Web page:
Such has been the awkward case several times in the past week. The latest instance came on Tuesday, less than a day after he appeared at three fundraisers for Obama in New York, when Clinton argued for temporarily extending the George W. Bush-era tax cuts — even those for the wealthy — that are due to expire at the end of the year.
Obama opposes renewing the cuts for those earning more than $250,000 a year.
In the ensuing furor over Clinton’s comments in an interview on CNBC, the former president’s spokesman, Matt McKenna, issued a statement attempting to reconcile the former and current presidents’ positions. He insisted that Clinton, while opposing tax cuts for the wealthy, was merely acknowledging the political reality that no long-term deal is likely until after the election.
But Republicans gleefully — and predictably — jabbed Obama with Clinton’s comments, saying they bolstered the GOP case for extending the cuts. “Even Bill Clinton came out for it, before he was against it,” House Speaker John A. Boehner said.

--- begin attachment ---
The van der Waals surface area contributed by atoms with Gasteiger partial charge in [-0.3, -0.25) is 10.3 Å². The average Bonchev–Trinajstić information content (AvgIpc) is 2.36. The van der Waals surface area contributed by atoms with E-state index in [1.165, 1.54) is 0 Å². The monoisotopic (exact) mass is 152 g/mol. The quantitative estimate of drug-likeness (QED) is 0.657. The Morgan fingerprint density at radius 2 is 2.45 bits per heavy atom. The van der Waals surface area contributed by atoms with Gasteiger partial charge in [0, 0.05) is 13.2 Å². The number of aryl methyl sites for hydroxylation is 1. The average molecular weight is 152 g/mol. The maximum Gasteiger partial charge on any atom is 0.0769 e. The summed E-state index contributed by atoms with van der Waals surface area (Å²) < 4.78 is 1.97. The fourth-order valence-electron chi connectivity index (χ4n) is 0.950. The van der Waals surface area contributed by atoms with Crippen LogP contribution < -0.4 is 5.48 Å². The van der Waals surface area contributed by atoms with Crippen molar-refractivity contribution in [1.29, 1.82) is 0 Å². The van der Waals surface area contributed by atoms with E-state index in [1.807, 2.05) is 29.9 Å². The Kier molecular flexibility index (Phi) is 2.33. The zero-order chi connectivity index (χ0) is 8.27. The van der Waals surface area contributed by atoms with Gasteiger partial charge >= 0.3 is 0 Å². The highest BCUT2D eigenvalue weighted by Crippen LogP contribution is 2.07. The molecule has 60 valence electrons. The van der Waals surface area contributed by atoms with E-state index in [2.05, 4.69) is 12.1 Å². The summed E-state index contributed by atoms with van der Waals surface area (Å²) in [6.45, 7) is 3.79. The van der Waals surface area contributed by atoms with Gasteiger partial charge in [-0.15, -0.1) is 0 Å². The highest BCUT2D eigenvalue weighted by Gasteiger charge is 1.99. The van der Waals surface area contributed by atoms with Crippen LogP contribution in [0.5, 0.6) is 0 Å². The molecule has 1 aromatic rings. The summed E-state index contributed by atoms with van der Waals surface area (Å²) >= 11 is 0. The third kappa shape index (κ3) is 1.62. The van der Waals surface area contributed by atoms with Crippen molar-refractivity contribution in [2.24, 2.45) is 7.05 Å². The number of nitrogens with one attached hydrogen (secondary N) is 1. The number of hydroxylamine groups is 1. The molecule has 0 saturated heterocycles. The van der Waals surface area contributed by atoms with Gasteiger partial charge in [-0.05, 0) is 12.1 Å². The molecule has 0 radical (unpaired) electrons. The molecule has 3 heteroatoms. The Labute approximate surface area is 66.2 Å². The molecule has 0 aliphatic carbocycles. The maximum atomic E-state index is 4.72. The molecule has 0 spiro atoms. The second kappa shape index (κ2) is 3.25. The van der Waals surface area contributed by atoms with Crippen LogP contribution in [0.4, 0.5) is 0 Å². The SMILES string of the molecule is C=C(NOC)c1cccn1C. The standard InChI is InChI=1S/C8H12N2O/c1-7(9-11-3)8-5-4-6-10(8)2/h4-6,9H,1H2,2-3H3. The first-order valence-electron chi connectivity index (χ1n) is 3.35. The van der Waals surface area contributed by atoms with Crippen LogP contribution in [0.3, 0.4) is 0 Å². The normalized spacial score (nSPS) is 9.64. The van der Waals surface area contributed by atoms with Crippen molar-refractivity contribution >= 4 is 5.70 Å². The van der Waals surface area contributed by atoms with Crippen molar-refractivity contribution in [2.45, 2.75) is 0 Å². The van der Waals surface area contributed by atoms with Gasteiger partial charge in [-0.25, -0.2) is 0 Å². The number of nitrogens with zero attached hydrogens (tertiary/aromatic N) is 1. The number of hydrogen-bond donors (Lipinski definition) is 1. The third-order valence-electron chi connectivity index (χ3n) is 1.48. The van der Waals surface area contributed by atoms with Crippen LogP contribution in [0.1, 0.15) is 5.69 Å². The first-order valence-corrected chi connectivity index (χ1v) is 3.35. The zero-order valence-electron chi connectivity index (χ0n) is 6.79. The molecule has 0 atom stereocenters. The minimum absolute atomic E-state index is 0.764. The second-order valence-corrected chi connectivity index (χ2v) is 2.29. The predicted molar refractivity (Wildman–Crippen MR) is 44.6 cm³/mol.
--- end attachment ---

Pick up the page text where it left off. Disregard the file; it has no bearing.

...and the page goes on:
Whatever Clinton’s drawbacks may be, they are greatly outweighed by his assets, Obama campaign officials insist. They argue that he is a unique political asset who can speak to both the Democratic base and the swing voters whom Obama is trying to recapture.
Though Bush has endorsed Obama’s GOP challenger, Mitt Romney, he has indicated that he will not play an active role in the presidential campaign. That is in part because Bush remains unpopular, but it also reflects his view that ex-presidents should not undermine their successors.
Clinton, who left office in 2001 with a 66 percent approval rating in the Gallup poll, has remained active in partisan politics even as he has pursued worldwide charitable endeavors.
One of the qualities that make him so compelling is the fact that he cannot be scripted.
The former president caused a stir last week when he spoke of Romney as “a man who’s been governor and had a sterling business career.” That undercut the criticism that Obama’s campaign had been making of Romney’s record in private equity.
But Clinton also argued that Romney’s résuméis not the issue and warned that his policy prescriptions would be disastrous.
“The Republican Congress and their nominee for president, Governor Romney, have adopted Europe’s economic policies,” he said on Monday in New York. “Their economic policy is austerity and unemployment now, and then a long-term budget that would explode the debt when the economy recovers so the interest rates would be so high, nobody would be able to do anything.”